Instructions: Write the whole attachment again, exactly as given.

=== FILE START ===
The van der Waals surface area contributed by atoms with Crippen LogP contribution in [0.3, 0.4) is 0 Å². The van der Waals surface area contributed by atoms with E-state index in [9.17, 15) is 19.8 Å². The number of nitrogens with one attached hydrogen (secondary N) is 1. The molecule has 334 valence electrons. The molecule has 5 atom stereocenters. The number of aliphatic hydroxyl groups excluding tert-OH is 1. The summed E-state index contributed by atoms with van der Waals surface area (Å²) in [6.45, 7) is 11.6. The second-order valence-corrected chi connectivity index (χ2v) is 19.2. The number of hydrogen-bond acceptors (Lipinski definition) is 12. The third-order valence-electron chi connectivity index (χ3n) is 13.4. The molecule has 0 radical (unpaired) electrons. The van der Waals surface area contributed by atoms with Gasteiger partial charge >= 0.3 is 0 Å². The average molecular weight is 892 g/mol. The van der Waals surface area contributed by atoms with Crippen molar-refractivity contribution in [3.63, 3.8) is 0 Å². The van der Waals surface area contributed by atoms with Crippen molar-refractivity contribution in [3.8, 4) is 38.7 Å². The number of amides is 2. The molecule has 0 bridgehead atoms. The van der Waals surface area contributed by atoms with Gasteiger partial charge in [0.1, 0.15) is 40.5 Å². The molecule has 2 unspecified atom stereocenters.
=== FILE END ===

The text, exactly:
The van der Waals surface area contributed by atoms with Crippen LogP contribution in [0.3, 0.4) is 0 Å². The van der Waals surface area contributed by atoms with E-state index in [9.17, 15) is 19.8 Å². The number of nitrogens with one attached hydrogen (secondary N) is 1. The molecule has 334 valence electrons. The molecule has 5 atom stereocenters. The number of aliphatic hydroxyl groups excluding tert-OH is 1. The summed E-state index contributed by atoms with van der Waals surface area (Å²) in [6.45, 7) is 11.6. The second-order valence-corrected chi connectivity index (χ2v) is 19.2. The number of hydrogen-bond acceptors (Lipinski definition) is 12. The third-order valence-electron chi connectivity index (χ3n) is 13.4. The molecule has 0 radical (unpaired) electrons. The van der Waals surface area contributed by atoms with Gasteiger partial charge >= 0.3 is 0 Å². The average molecular weight is 892 g/mol. The van der Waals surface area contributed by atoms with Crippen molar-refractivity contribution in [3.63, 3.8) is 0 Å². The van der Waals surface area contributed by atoms with Crippen molar-refractivity contribution in [3.8, 4) is 38.7 Å². The number of amides is 2. The molecule has 0 bridgehead atoms. The van der Waals surface area contributed by atoms with Gasteiger partial charge in [0.1, 0.15) is 40.5 Å². The molecule has 2 unspecified atom stereocenters.